When the COVID-19 pandemic stole lives, upended education, destroyed businesses, and robbed us of precious time with friends and family, it did spark creativity for many with a newfound abundance of time.
For Dave Knapp, of Café Habana at the Malibu Lumber Yard, he found creativity but didn’t have much downtime. The general manager was working six days a week with a couple of kitchen staff, fulfilling takeout orders at the popular Malibu restaurant.
“The phone was non-stop because we wanted to serve the public, which is great, but it became almost mind-numbing,” he said.
Knapp wanted to do “something creative to offset what was happening.” So, he dreamed up the idea for his movie “Life Between the Seconds” while bombarded with work. “If I could stop time and live between the seconds to do something else, it would be amazing, and then I could resume what I was doing” was his theme.
“During COVID, when we’re all put on lockdown, and there’s social distancing, you cannot express yourself in an outward manner,” he said. “Because we’re wearing masks you have to go internal and you have to create things from imagination. This is the theme of the film along with taking on a false identity to find yourself because when everyone’s wearing masks they have a different identity. You don’t know who you’re talking to until they remove the mask. Metaphorically and allegorically I incorporate that in the film,” Knapp said who cites inspiration by writer/directors David Lynch, Ingmar Bergman, Rod Serling, and most of all the original “Star Trek” series.
In between taking orders for fish tacos, the writer, producer, and director said he would “literally write the script in between seconds.” After the script was completed he had to find a way to shoot the film in the middle of a pandemic without funding or a crew. He worked in steps, scene by scene “with whoever I could get, whatever locations I could grab” the filmmaker said. Three years of hard work have paid off with Knapp’s film previewing March 9 at the Malibu Lumber Yard, where much of it was shot.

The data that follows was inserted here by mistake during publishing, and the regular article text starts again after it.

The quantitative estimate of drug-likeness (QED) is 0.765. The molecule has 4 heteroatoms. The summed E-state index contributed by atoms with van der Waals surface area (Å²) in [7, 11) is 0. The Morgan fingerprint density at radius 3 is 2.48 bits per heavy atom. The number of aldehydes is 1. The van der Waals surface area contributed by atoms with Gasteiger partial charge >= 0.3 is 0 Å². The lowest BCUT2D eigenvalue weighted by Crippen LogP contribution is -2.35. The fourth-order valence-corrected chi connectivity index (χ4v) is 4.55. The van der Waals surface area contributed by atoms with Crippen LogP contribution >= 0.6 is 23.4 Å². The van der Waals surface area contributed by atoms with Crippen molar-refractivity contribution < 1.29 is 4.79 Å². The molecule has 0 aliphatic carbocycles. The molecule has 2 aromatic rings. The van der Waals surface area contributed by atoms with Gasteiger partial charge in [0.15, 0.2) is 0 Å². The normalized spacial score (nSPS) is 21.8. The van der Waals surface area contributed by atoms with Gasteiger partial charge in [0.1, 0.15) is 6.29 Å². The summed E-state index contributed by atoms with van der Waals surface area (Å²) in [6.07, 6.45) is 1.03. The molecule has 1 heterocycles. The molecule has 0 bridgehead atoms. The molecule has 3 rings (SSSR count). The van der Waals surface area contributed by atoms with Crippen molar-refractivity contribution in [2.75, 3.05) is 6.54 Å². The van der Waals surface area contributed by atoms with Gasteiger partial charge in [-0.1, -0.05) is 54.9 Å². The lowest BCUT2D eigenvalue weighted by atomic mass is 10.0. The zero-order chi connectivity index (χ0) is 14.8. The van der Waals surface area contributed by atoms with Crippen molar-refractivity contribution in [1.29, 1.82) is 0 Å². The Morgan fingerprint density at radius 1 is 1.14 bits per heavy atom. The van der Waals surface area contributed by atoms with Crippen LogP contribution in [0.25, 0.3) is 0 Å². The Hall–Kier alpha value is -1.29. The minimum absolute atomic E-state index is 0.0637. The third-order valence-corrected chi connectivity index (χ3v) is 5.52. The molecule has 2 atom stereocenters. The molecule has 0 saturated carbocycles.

With a colorful background prior to working in Malibu, Knapp ran nightclubs in Manhattan and was the assistant to the infamous Steve Rubell who co-owned the notorious disco Studio 54 before Knapp’s association. Knapp had only produced one film prior to “Life Between the Seconds.”
“Really, I was a restaurant manager,” he said. “This is my big breakthrough.”
Knapp praised his filmmaking partner Denis Sobolev as a “very brilliant editor.” Originally from Ukraine “he’s a well-known director who now lives in Southern California whose mother still lives in Ukraine. Without his help I would not have been able to get it done. One of the themes ties into Ukraine as a place that is on lockdown. It all ties into the COVID thing. The movie was conceived during COVID. Many of the themes deal with that.”
Knapp’s two sons, who also work at the restaurant, were instrumental in helping him get the film off the ground. Reid Knapp acts in a lead role.
“I asked people who worked in the nearby stores if they would be in the film, including the night watchmen from the shopping center,” Dave Knapp said. “Everybody was close by and accessible.”
Along with his employer Café Habana, Knapp received tremendous support from Strange Wines. Many scenes were shot in the tasting room and even at its vineyard in Lompoc.
“They were very accommodating,” he said. “I don’t know what I would’ve done without them.”
Incredibly, Knapp pulled off the whole film for the implausible sum of only $8,000.
“Don’t expect Jerry Bruckheimer,” he stated. “I did the best I could and I’m very thankful for the people at Strange Wines, Café Habana and at Starlight Cinemas who have helped me. When you see it, it looks pretty good. It’s an art film. You have to think about it. It’s a bit of a puzzle.”
“Life Between the Seconds” will be screened free of charge March 9 at 7 p.m. at the Malibu Lumber Yard. A party is scheduled at 5:30. The filmmaker encouraged everyone to dress warmly for the outdoor event.
After the screening in Malibu, the film will hit the festival circuit.
Knapp summed up his endeavor by saying, “When we have nowhere else to turn to all we have is imagination.”